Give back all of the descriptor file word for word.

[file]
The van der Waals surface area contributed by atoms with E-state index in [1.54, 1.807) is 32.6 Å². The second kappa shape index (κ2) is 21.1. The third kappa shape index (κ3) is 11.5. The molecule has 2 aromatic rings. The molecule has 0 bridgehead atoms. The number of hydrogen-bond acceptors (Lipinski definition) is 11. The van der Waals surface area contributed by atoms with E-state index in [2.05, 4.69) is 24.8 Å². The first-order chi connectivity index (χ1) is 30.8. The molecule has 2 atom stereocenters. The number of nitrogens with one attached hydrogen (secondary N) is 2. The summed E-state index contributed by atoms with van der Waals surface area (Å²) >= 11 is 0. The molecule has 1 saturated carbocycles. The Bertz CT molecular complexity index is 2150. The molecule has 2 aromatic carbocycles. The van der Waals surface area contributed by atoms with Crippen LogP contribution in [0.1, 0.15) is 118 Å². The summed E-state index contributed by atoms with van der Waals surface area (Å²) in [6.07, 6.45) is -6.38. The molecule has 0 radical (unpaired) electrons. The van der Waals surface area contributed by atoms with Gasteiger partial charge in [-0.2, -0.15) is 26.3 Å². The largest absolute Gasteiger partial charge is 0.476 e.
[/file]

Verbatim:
The van der Waals surface area contributed by atoms with E-state index in [1.54, 1.807) is 32.6 Å². The second kappa shape index (κ2) is 21.1. The third kappa shape index (κ3) is 11.5. The molecule has 2 aromatic rings. The molecule has 0 bridgehead atoms. The number of hydrogen-bond acceptors (Lipinski definition) is 11. The van der Waals surface area contributed by atoms with E-state index in [2.05, 4.69) is 24.8 Å². The first-order chi connectivity index (χ1) is 30.8. The molecule has 2 atom stereocenters. The number of nitrogens with one attached hydrogen (secondary N) is 2. The summed E-state index contributed by atoms with van der Waals surface area (Å²) >= 11 is 0. The molecule has 1 saturated carbocycles. The Bertz CT molecular complexity index is 2150. The molecule has 2 aromatic carbocycles. The van der Waals surface area contributed by atoms with Crippen LogP contribution in [0.1, 0.15) is 118 Å². The summed E-state index contributed by atoms with van der Waals surface area (Å²) in [6.07, 6.45) is -6.38. The molecule has 0 radical (unpaired) electrons. The van der Waals surface area contributed by atoms with Gasteiger partial charge in [-0.2, -0.15) is 26.3 Å². The largest absolute Gasteiger partial charge is 0.476 e.